Latin will keep you compos mentis

What does it mean?Joules solemn under the oak

To be compos mentis is to be of sound mind. It’s basically a fancy way of saying ‘I’m/he’s/she’s sane/sober/calm.’

Etymology

Compos mentis is an adjective that translates literally to ‘in command of one’s mind.’ It first came into use in the English language in the early 17th century, around 1610.

Improper Use

Not to be confused with the opposite non compos mentis, meaning ‘not of sound mind.’ Both terms are generally used in the legal or medical profession, in the former when one tries to explain their behaviour with outlandish excuses they genuinely believe, and the latter when a patient is being assessed on whether or not they can make their own decisions about the healthcare and treatment they receive.

Proper Use

Outside of a legal and medical context, compos mentis can also be used metaphorically (which is how it is used in the examples below) however like many Latin terms is rare in informal use. Examples of use in a sentence include:

After studying for the big test, Bob felt that he was no longer compos mentis.
She was so drunk at the party she could no longer be considered compos mentis.

Ante bellum

What does it mean?884064

Ante bellum means the period before a war. The accepted usage of the term, usually written as antebellum, refers to the American South before the civil war.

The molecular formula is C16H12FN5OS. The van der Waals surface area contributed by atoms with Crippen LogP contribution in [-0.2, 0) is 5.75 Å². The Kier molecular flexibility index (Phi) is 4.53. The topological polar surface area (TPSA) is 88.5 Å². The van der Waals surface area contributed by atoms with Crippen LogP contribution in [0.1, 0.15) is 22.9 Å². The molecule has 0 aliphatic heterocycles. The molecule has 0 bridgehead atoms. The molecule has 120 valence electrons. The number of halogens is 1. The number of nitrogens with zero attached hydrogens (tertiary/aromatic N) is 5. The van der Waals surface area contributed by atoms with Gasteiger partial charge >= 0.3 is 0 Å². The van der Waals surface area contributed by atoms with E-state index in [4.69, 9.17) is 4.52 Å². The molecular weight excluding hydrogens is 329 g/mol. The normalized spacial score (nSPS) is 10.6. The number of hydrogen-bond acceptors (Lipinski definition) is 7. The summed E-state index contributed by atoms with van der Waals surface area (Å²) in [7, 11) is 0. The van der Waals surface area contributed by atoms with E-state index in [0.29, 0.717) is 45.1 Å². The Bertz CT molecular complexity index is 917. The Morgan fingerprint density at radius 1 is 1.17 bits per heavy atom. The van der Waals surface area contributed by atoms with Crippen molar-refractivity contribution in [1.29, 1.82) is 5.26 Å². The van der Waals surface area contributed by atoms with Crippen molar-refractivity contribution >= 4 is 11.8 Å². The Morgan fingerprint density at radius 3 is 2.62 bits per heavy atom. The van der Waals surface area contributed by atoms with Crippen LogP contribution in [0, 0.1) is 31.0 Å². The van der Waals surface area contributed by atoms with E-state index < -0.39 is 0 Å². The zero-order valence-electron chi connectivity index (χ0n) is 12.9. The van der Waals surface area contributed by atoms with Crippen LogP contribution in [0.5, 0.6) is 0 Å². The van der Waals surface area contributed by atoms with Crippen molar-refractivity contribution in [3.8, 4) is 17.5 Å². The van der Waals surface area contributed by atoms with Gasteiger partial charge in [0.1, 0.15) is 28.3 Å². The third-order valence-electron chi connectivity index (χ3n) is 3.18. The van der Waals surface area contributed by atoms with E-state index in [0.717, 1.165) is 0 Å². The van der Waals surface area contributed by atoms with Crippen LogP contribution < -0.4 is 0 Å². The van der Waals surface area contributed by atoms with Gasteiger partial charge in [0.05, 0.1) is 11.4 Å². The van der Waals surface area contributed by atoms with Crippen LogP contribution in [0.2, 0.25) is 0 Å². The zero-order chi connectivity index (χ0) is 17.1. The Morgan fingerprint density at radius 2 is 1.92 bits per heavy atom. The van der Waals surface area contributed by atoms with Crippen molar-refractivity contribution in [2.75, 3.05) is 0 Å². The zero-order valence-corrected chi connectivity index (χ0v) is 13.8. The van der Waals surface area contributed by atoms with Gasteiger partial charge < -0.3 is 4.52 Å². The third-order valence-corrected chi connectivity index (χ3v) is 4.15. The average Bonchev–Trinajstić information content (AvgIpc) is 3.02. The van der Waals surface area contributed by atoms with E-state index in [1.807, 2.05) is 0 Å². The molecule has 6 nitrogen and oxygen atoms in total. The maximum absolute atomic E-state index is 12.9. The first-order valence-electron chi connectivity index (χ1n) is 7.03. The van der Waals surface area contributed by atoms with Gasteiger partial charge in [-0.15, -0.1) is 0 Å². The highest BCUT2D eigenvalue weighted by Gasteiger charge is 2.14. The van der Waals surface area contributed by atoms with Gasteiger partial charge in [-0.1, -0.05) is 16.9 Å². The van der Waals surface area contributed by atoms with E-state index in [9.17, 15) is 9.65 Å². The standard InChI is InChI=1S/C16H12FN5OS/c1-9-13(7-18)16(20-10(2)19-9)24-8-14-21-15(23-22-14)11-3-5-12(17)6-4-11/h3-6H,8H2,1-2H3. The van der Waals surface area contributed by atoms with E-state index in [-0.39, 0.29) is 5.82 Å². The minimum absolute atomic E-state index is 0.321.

Etymology

The term literally translates to English as ‘before the war.’ It came into English language usage in the late 19th century.

Improper Use

One might argue that using ante bellum to define any period other than the one it traditionally refers to is improper. The country music group Lady Antebellum have received criticism about their choice of name, with people calling it inappropriate and even racist.

Proper Use

Examples of use in a sentence include:

Many Antebellum Mansions in Nashville are now open to the public for use for events such as weddings.
Gone with the Wind was written about life in the antebellum south.

Find this lesson in situ…

What does it mean?865092

In situ is a fairly daunting and complicated Latin term that is not commonly seen in colloquial use. It is usually taken to mean ‘in its original place.’ It is used in many different fields, such as archaeology, economics and literature.

Etymology

The literal translation of in situ from Latin to English is ‘in place’ (although some will argue it means ‘in position.’) It can be used as both an adjective and an adverb. Its first recorded use was said to be around 1740.

Improper Use

Despite accepted use in numerous professions, the term in situ has not yet found its way into informal use. This is not to say it would be incorrect, nor is it strictly unacceptable, should it be used in the right sentence or context; just that it isn’t ever really seen.